Secrecy review: opening up government

Georgia King-Siem

IN AUGUST 2008, the Attorney-General announced that the Australian Law Reform Commission (ALRC) would undertake a review of Australia’s secrecy laws. In particular, the ALRC will look at the scope and appropriateness of the current laws, their consistency and application to other relevant laws such as privacy, freedom of information (FOI), archives, whistle-blowing and data-matching.

Among other things, it is possible the ALRC will recommend that, at least federally, Australia’s secrecy laws be consolidated into the Crimes Act 1914 with specific provisions for the protection of national security and other sensitive Commonwealth information.

The ALRC has now published a 262-page issues paper, available at, which identifies 63 discrete questions, organised into six broad topics: overview questions, secrecy provision elements, exceptions and defences, penalties, framework, and comparison and interactions with other laws.

Although the timeframe is relatively short, Liberty Victoria will make as comprehensive a submission as it is able to. Liberty’s submission will address most strongly those issues which touch upon civil liberties including how any inconsistencies in Australia’s secrecy laws, at any level, can lead to uncertainty and unfairness.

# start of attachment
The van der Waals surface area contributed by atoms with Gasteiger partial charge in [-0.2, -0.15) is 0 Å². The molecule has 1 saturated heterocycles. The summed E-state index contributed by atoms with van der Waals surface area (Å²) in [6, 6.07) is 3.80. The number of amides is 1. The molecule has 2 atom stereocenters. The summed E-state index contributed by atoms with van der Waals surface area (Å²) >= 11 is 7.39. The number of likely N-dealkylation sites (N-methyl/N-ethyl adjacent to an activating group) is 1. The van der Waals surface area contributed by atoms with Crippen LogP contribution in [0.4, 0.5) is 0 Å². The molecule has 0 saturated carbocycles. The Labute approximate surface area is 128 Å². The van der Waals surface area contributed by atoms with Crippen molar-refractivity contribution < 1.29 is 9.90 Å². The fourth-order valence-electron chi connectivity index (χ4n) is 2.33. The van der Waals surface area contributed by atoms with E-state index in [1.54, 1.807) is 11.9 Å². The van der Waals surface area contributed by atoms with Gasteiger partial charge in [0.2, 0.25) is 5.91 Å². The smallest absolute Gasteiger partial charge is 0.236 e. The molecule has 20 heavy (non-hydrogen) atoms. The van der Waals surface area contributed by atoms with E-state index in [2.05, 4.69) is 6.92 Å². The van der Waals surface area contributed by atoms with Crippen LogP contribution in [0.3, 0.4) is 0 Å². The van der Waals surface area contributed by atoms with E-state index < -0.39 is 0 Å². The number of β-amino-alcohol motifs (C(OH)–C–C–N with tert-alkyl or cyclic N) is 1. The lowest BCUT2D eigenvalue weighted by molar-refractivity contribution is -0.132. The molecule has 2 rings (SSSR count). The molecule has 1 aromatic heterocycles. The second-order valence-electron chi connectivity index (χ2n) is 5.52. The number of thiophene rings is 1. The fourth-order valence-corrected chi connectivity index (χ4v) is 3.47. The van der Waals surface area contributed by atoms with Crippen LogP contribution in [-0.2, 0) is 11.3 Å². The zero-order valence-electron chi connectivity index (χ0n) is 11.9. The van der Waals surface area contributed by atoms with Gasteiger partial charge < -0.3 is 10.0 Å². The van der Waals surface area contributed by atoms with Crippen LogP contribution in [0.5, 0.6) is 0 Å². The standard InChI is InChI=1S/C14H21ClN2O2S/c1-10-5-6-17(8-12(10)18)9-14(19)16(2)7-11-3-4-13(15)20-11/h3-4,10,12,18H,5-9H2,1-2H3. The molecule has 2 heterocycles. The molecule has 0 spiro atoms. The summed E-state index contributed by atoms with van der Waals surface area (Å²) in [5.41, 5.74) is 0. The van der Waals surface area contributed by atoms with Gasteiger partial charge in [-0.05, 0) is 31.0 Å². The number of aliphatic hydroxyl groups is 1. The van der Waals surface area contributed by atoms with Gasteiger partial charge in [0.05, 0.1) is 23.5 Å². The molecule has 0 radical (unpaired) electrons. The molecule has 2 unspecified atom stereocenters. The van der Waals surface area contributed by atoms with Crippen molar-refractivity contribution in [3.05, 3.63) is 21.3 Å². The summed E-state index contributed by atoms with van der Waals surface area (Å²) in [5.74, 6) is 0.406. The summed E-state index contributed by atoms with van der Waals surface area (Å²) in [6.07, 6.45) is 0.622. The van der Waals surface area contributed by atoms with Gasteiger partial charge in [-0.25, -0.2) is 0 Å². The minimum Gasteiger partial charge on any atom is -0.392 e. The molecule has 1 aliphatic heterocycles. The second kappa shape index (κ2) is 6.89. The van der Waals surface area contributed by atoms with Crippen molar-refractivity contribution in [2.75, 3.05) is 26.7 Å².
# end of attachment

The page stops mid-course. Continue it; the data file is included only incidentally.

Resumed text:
Secrecy laws must also be clearly worded to ensure there is no ambiguity and to avoid confusion; it is far easier to obey a law one understands! This applies equally to any exceptions or defences.

While Liberty recognises the need to protect Australia’s security, any penalty imposed for breaching our secrecy laws must be commensurate with the crime. Moreover, they should work in harmony with our privacy laws, where applicable.

Most importantly, secrecy laws must not be used as they have been in the past to prevent government from being held open and accountable to its citizens, whether through whistle-blowing or FOI laws.

Over the last 10 years, Australia’s civil liberties have been greatly eroded. This is most apparent in our terrorism laws, which give sweeping powers to authorities to act independently and often with little in the way of checks and balances.

Australia’s secrecy laws are the starting point. If framed and used properly, they will help keep Australia safe. If ill thought out and badly executed, they will lead to abuse and ultimately make Australia less secure.

Liberty Victoria urges anyone interested in this important issue to consider making their own submission to the ALRC — even if it’s only a one- or two-page letter to the ALRC urging that Australia’s secrecy laws protect both Australia’s security and our way of life, which depend upon an open and accountable government which protects, not abuses, our civil liberties.

Georgia King-Siem is a vice-president.